Friday, April 4, 2008

Long way from Clare - Irish jam session

“Well, they should be somewhere… back there… at the bar.”

That’s what the waitress answered me at City Steam Café when I jogged in, asking for the Irish Jam Session. I wondered what kind of place can be where a waitress doesn’t know where exactly they have put 15 Irish musicians with full gear…

“Somewhere back there” turned out to be a half-lit small corner behind the bar and the tables crammed with people; I elbowed my way through the crowd and finally arrived to the small but cheerful island of Irish culture, where the jammers were just tuning up to start. Chairs were arranged in a circle; when I found one for myself and sat down to do a quick headcount, I came up with a following list: 3 guitars, 4 accordions, 1 violin, 2 Irish bouzoukis, bones, 1 wooden flute (12 people). When I looked around two minutes later, it was all mixed up and I just gave up the idea of keeping a proper list. Partly because there were new people coming in all through the first hour of jamming (finally there were 16 musicians, plus a baby – “she does the jig”), adding more and more instruments to the band (1 bodhrán, 3 harmonicas, a tin whistle, spoons, guitars, bouzoukis, a double bass and more accordions). I was quite happy to realize that except for the Irish harp and the uilleann pipes all traditional instruments were there for me to watch and listen…

And I listened.

First they just played medleys, one short piece after another; they were talking to each other while playing, and once in a while someone would stop to tune his or her instrument, or switch to another. Somebody went to the bar to order beer (Guinness I guess, judging from its color and the fact that we are talking about Irish musicians…) – the jugs and the glasses were put down in the middle of the circle and finally everything was ready to start…

The group was quite mixed, and people from various places just came to join in; but it did have a leader, and he played no instrument, but he started the songs with clapping and shouting, and he was the lead singer too. Once the jamming started, English and Gaelic songs got added to the program, and it went like this:

Someone (people took turns) would start a melody; then the whole band would join in, paying the same melody over and over again till everyone managed to pick it up and play correctly (sometimes the others would clap to help them adjust to the rhythm – sometimes some of them would even stop playing so the others can hear the bones or the clapping better). When everyone picked it up, they would play the piece for a while before someone came up with a variation or a new song; times like that the leader would point him/her out, and the others would stop playing or quiet down to listen and pick up the new melody, and then it started all over again. Sometimes during a longer piece, the leader would point out someone who would then play a solo (it was usually either an accordion or the flute) while the others continued playing the same tune. There were dozens of variations and solos during a medley (especially because the pub itself was so noisy that sometimes they couldn’t hear each other at all, and the two halves of the circle would start playing two completely different tunes before realizing where the dissonance came from…)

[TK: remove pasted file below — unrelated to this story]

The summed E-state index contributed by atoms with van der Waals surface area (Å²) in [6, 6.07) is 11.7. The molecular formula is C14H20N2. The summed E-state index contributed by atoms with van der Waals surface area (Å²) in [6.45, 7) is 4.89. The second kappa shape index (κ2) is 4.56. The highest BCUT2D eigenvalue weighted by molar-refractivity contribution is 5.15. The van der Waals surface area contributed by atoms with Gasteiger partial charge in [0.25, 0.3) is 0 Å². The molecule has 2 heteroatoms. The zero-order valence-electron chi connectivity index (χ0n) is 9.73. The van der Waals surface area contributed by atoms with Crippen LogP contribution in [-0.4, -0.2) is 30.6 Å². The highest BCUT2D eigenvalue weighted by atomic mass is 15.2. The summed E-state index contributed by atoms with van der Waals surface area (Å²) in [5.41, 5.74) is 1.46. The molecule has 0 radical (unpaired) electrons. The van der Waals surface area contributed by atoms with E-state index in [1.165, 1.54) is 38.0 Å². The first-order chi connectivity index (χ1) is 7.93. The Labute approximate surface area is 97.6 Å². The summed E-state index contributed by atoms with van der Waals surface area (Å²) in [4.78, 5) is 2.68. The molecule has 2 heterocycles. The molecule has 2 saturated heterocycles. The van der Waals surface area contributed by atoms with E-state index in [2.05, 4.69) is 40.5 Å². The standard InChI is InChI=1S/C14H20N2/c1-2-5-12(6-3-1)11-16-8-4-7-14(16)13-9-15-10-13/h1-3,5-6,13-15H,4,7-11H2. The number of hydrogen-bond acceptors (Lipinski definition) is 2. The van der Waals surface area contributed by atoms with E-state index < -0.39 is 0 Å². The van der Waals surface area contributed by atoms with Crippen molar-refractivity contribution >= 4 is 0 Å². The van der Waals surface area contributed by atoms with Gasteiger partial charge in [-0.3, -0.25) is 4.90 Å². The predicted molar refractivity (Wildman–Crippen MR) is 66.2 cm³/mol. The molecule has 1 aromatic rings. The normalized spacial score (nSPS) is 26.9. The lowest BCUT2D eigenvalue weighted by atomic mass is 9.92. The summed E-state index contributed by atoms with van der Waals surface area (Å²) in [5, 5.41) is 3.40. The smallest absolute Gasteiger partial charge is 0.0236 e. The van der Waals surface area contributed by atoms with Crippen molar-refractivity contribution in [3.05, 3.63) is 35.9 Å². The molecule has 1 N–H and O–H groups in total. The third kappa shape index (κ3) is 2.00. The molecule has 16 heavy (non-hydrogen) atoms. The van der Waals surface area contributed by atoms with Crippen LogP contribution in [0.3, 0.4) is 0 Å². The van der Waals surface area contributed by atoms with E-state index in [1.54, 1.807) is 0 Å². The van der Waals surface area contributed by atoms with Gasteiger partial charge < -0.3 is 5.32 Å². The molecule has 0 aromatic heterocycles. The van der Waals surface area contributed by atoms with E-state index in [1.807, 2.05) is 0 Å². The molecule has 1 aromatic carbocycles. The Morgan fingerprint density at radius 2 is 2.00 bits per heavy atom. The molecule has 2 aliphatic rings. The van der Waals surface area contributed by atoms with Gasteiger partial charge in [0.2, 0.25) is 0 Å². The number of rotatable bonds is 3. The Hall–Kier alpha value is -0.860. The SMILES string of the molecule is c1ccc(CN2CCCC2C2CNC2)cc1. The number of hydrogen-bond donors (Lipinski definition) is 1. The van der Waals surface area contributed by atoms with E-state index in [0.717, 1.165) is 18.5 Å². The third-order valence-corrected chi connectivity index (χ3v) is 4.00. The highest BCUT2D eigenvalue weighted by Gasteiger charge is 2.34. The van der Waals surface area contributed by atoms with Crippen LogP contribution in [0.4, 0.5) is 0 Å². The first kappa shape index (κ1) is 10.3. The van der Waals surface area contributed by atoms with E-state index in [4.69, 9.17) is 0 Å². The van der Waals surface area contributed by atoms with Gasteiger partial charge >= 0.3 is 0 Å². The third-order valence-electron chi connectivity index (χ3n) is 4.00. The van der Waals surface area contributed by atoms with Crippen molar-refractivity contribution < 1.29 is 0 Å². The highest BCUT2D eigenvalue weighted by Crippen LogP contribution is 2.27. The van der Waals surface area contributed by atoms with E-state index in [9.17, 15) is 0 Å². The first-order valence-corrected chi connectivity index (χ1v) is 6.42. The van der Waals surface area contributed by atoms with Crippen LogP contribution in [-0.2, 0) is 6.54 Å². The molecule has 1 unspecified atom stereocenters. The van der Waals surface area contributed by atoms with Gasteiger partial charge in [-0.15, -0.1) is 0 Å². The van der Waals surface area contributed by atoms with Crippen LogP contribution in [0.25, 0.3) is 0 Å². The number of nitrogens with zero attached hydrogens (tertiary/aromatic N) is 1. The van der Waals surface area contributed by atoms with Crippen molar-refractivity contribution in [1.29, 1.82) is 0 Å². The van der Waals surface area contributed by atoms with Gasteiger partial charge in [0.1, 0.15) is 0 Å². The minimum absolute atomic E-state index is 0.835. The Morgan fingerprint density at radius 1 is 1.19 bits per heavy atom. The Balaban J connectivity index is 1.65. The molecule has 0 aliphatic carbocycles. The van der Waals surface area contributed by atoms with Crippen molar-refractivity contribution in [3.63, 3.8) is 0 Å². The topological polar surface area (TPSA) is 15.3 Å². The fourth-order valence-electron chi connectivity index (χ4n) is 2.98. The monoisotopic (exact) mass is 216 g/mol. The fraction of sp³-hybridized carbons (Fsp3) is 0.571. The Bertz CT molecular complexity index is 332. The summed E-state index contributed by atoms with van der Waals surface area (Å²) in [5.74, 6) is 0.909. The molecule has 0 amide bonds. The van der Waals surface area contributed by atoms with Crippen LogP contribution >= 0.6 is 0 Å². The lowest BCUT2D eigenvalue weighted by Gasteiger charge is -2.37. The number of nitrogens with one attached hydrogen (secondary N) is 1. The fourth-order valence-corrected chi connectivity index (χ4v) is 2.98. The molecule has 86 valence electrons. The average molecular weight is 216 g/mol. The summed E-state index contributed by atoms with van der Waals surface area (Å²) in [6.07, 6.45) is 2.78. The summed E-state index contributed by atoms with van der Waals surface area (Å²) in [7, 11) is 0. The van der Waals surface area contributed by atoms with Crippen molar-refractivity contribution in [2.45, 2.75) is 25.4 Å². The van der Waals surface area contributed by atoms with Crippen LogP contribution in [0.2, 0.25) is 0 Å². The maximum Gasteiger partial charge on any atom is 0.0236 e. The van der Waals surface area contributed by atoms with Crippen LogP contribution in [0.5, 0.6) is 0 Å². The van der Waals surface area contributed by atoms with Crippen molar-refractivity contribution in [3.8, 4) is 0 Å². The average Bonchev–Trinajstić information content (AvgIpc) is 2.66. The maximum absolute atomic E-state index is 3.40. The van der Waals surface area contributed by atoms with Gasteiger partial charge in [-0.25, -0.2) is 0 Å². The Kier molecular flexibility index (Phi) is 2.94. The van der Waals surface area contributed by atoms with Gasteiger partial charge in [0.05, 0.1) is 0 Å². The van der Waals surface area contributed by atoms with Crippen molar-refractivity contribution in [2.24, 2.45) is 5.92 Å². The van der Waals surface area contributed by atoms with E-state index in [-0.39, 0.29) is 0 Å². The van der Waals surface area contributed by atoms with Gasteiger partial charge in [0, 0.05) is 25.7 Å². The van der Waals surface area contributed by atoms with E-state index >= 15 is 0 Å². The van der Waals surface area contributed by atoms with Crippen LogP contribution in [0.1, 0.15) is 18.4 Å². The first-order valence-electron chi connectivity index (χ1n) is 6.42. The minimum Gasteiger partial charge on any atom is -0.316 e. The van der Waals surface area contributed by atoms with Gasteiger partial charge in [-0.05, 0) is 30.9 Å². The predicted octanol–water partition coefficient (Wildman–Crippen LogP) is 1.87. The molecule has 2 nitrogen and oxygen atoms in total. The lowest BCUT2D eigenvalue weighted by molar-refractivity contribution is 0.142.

The songs were a completely different matter – someone would ask for one by title, and then the leader (or someone else) would start singing; the others would join in, and some of the instruments would follow, but only as background music – the emphasis was clearly on the words and the act of singing together as loud as possible with human throat and lungs, louder and louder till the final chorus.

Audience participation was limited to say the least (means I was the only one who actually went there just for the jam session) but highly encouraged (means the leader would show me what rhythm to clap, and sign me to join in during the singing too) and extremely enjoyable (means I kept clapping and slapping my tights all through the 3 hours straight – and I have bruises of nice shades of black, blue and green on both of my tights to prove it).

The essence of the jam session was the socializing part. The whole event was totally informal; people would talk, laugh and drink while playing, would pass instruments around, pass the poor baby around, walk away to talk to other people and then come back. They would start playing songs and then agree on something else. There seemed to be some kind of hierarchy in who could decide what to play – I only guessed that because the two youngsters in the group, two high school guys, were only allowed to start a song at the end of the whole 3-hour session (but it was greatly appreciated, and they played very well).

I talked to some of them at the end of the session (by that time they seemed to accept me as some kind of “clapping person”, sitting on the edge of the group and enjoying myself, dangling my legs from the barstool and drumming on the table with a huge grin). They gave me several addresses and dates for other sessions in the Hartford area, including “slow jam” – that means the place where new musicians can pick up the basic tunes and learn how to “Irish jam” (they told me that most of the jammers came from different Irish bands and music groups – means they are professionals – as well as from other jam circles, just like the youngsters who were picked up by the band leader at a high school concert).

All in all, it was a great experience – not only because of the amazing music but also because of the nice little community that gathered to spend an evening together, singing and drinking and making music. Irish music.


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